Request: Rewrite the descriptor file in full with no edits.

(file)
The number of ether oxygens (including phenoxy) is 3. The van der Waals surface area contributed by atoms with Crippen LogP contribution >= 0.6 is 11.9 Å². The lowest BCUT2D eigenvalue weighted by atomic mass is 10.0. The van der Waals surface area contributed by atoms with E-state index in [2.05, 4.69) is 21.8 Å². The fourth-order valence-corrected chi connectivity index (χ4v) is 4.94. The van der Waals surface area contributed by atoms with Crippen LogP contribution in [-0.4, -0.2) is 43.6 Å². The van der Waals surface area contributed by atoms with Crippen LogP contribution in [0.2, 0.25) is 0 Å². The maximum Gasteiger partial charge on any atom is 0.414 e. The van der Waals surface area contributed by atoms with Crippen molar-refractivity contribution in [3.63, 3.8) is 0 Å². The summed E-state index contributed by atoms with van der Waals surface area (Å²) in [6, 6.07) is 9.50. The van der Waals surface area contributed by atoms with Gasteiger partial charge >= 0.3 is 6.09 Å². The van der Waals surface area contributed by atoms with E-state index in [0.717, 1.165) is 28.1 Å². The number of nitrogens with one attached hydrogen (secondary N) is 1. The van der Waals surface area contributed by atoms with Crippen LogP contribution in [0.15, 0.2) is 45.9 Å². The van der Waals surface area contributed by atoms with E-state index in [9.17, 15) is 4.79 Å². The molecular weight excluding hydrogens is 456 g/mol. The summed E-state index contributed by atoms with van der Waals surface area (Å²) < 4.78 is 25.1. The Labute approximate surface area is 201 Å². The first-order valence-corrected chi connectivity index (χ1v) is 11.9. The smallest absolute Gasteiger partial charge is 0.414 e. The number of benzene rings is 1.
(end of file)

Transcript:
The number of ether oxygens (including phenoxy) is 3. The van der Waals surface area contributed by atoms with Crippen LogP contribution >= 0.6 is 11.9 Å². The lowest BCUT2D eigenvalue weighted by atomic mass is 10.0. The van der Waals surface area contributed by atoms with E-state index in [2.05, 4.69) is 21.8 Å². The fourth-order valence-corrected chi connectivity index (χ4v) is 4.94. The van der Waals surface area contributed by atoms with Crippen LogP contribution in [-0.4, -0.2) is 43.6 Å². The van der Waals surface area contributed by atoms with Crippen LogP contribution in [0.2, 0.25) is 0 Å². The maximum Gasteiger partial charge on any atom is 0.414 e. The van der Waals surface area contributed by atoms with Crippen molar-refractivity contribution in [3.63, 3.8) is 0 Å². The summed E-state index contributed by atoms with van der Waals surface area (Å²) in [6, 6.07) is 9.50. The van der Waals surface area contributed by atoms with Gasteiger partial charge >= 0.3 is 6.09 Å². The van der Waals surface area contributed by atoms with E-state index in [0.717, 1.165) is 28.1 Å². The number of nitrogens with one attached hydrogen (secondary N) is 1. The van der Waals surface area contributed by atoms with Crippen LogP contribution in [0.15, 0.2) is 45.9 Å². The van der Waals surface area contributed by atoms with E-state index in [9.17, 15) is 4.79 Å². The molecular weight excluding hydrogens is 456 g/mol. The summed E-state index contributed by atoms with van der Waals surface area (Å²) < 4.78 is 25.1. The Labute approximate surface area is 201 Å². The first-order valence-corrected chi connectivity index (χ1v) is 11.9. The smallest absolute Gasteiger partial charge is 0.414 e. The number of benzene rings is 1.